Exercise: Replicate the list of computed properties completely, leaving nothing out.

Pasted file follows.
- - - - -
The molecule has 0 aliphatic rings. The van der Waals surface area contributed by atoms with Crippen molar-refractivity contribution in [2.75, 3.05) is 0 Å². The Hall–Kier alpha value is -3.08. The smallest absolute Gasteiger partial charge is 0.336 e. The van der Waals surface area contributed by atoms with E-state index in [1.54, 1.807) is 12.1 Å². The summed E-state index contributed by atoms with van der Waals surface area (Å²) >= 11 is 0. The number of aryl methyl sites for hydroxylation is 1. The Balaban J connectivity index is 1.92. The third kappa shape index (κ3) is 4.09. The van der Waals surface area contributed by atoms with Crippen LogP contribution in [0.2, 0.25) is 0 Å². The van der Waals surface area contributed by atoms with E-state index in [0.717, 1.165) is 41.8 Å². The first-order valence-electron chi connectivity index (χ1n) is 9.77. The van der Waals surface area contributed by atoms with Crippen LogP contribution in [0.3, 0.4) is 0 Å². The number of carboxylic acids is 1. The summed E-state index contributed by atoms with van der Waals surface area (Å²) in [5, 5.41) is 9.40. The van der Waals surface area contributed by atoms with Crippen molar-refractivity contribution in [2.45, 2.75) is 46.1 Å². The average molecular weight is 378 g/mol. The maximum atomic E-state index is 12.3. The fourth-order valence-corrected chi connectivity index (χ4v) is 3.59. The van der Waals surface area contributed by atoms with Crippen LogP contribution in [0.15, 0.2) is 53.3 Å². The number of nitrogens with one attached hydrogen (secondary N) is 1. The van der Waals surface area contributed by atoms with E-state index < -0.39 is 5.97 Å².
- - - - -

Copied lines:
The molecule has 0 aliphatic rings. The van der Waals surface area contributed by atoms with Crippen molar-refractivity contribution in [2.75, 3.05) is 0 Å². The Hall–Kier alpha value is -3.08. The smallest absolute Gasteiger partial charge is 0.336 e. The van der Waals surface area contributed by atoms with E-state index in [1.54, 1.807) is 12.1 Å². The summed E-state index contributed by atoms with van der Waals surface area (Å²) >= 11 is 0. The number of aryl methyl sites for hydroxylation is 1. The Balaban J connectivity index is 1.92. The third kappa shape index (κ3) is 4.09. The van der Waals surface area contributed by atoms with Crippen LogP contribution in [0.2, 0.25) is 0 Å². The van der Waals surface area contributed by atoms with E-state index in [0.717, 1.165) is 41.8 Å². The first-order valence-electron chi connectivity index (χ1n) is 9.77. The van der Waals surface area contributed by atoms with Crippen LogP contribution in [0.3, 0.4) is 0 Å². The number of carboxylic acids is 1. The summed E-state index contributed by atoms with van der Waals surface area (Å²) in [5, 5.41) is 9.40. The van der Waals surface area contributed by atoms with Crippen molar-refractivity contribution in [2.45, 2.75) is 46.1 Å². The average molecular weight is 378 g/mol. The maximum atomic E-state index is 12.3. The fourth-order valence-corrected chi connectivity index (χ4v) is 3.59. The van der Waals surface area contributed by atoms with Crippen LogP contribution in [0.15, 0.2) is 53.3 Å². The number of nitrogens with one attached hydrogen (secondary N) is 1. The van der Waals surface area contributed by atoms with E-state index < -0.39 is 5.97 Å².